Once booted into Ubuntu, make sure to click "try ubuntu". You are only trying it out on the USB, and not installing it onto your main hard drive. The reason for using the bootable drive is everything exists in memory and mostly disappears when you shut down Ubuntu.
Once booted, you can connect your internet connection to download Electrum. Go to the software center on the left side bar, it looks like an orange shopping bag. Search for "electrum" and then download and install Electrum. After this its very important to DISCONNECT the internet and NEVER turn it back on until you shut down Ubuntu.
(It would be more ideal to install electrum in a complete cold environment, but I have heard that could cause some problems with Electrum at this time and it is best to install it while connected to the internet. But if you want true cold storage you must have zero internet connection at the time of creating the wallet. Since we are disconnecting before Electrum creates the seed, we should be good.)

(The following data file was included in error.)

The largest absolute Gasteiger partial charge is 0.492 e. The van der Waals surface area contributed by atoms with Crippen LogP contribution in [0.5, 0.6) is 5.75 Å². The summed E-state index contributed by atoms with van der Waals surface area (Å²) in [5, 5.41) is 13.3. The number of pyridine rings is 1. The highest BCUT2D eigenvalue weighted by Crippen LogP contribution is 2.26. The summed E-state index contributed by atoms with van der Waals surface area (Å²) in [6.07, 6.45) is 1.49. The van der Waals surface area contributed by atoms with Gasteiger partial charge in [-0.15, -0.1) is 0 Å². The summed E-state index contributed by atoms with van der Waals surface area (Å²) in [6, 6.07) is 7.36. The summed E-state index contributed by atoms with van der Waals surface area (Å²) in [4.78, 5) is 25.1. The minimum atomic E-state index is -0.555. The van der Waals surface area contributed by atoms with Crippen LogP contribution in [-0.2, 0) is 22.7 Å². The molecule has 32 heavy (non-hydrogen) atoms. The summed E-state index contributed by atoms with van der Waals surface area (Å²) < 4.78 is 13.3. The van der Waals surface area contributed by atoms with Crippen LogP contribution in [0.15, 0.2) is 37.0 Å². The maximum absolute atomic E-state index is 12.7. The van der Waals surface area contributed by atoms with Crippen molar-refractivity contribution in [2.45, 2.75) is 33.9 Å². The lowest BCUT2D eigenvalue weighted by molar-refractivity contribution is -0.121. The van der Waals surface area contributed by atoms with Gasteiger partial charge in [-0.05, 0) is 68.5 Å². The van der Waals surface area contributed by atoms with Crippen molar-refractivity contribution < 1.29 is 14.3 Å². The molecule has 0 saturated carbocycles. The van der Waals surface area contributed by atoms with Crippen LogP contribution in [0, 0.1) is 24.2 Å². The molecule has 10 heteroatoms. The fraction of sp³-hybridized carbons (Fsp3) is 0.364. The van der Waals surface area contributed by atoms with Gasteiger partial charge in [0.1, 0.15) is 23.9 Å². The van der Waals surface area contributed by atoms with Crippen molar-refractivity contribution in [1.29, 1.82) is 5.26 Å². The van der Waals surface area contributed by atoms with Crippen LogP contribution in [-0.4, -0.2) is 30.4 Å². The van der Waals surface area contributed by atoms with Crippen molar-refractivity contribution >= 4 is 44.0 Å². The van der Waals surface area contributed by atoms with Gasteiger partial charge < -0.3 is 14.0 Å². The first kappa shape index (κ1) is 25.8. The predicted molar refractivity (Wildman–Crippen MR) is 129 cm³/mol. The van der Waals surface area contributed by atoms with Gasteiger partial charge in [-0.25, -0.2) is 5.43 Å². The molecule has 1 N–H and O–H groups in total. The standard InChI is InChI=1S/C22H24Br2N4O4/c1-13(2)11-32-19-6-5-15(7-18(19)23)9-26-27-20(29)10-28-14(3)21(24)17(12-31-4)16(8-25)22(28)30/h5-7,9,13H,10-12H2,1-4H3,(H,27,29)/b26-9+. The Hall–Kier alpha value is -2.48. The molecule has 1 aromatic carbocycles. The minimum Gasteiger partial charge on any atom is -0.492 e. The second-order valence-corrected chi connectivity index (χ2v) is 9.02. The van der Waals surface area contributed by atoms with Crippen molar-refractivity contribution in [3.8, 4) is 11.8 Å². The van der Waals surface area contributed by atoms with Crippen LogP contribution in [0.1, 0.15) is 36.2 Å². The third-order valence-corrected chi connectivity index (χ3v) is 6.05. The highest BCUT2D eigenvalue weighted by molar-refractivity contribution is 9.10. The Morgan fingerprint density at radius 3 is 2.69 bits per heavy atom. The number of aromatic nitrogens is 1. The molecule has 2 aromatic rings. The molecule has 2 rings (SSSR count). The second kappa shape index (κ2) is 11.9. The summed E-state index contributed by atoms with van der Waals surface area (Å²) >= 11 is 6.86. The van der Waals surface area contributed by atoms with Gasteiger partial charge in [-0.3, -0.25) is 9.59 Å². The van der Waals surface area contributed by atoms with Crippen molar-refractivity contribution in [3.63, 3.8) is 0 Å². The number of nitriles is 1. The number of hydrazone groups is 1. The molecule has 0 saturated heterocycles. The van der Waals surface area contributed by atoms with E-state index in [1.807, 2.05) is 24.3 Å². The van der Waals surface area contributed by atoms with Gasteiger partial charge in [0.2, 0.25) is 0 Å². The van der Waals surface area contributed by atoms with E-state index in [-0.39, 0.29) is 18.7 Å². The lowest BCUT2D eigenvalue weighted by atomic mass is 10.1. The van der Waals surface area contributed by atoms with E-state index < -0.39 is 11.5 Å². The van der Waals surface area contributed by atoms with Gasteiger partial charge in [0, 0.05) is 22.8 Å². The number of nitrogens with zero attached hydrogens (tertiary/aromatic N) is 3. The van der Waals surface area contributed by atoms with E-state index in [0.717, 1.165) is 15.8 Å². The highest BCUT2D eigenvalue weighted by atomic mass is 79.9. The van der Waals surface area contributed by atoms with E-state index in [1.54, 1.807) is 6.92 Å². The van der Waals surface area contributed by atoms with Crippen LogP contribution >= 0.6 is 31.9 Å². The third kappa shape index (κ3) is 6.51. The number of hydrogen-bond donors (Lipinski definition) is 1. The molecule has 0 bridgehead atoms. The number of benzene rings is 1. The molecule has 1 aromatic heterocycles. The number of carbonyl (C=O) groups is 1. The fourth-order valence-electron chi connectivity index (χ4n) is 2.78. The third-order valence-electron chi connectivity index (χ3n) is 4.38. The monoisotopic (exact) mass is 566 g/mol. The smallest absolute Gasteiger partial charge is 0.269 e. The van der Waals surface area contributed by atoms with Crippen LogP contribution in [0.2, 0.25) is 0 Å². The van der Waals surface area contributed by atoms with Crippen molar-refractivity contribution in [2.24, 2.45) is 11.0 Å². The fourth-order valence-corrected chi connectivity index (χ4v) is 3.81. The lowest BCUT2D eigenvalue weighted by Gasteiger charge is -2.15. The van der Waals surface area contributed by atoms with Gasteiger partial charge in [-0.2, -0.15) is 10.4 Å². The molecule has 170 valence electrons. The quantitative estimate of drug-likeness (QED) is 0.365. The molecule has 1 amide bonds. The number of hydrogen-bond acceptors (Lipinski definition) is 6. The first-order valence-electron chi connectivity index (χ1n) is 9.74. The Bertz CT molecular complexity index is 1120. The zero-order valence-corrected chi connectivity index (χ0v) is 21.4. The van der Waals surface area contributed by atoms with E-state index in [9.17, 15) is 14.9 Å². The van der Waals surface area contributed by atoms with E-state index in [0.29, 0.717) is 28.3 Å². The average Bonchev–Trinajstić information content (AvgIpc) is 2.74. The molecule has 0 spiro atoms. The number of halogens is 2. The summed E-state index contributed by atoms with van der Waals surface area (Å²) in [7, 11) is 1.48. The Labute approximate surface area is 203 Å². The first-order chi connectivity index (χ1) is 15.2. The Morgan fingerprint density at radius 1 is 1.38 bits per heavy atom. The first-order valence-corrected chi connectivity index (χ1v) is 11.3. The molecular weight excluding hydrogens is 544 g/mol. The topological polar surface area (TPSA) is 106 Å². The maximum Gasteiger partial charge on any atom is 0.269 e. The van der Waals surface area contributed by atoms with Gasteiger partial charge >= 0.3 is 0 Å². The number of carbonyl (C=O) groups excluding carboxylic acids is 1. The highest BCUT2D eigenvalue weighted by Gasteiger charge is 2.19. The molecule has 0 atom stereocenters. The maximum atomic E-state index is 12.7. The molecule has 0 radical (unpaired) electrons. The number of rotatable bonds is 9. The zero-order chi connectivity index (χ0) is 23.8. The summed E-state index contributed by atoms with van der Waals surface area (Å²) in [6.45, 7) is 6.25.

Once the internet is disconnected, then go ahead and launch Electrum. Choose the option of creating a new wallet, and write down the seed phrase on paper. Also record some of your public addresses. Also you can enlarge electrum to the entire screen then click on "wallet" on the top left, then click "Master Public Key", and you can copy the Master Public Key which will allow you to reconstruct all of your addresses for that seed. The Master Public Key can also be used to create a watch only wallet in Electrum, just choose "watch only option" when creating the wallet and when prompted enter your Master Public Key.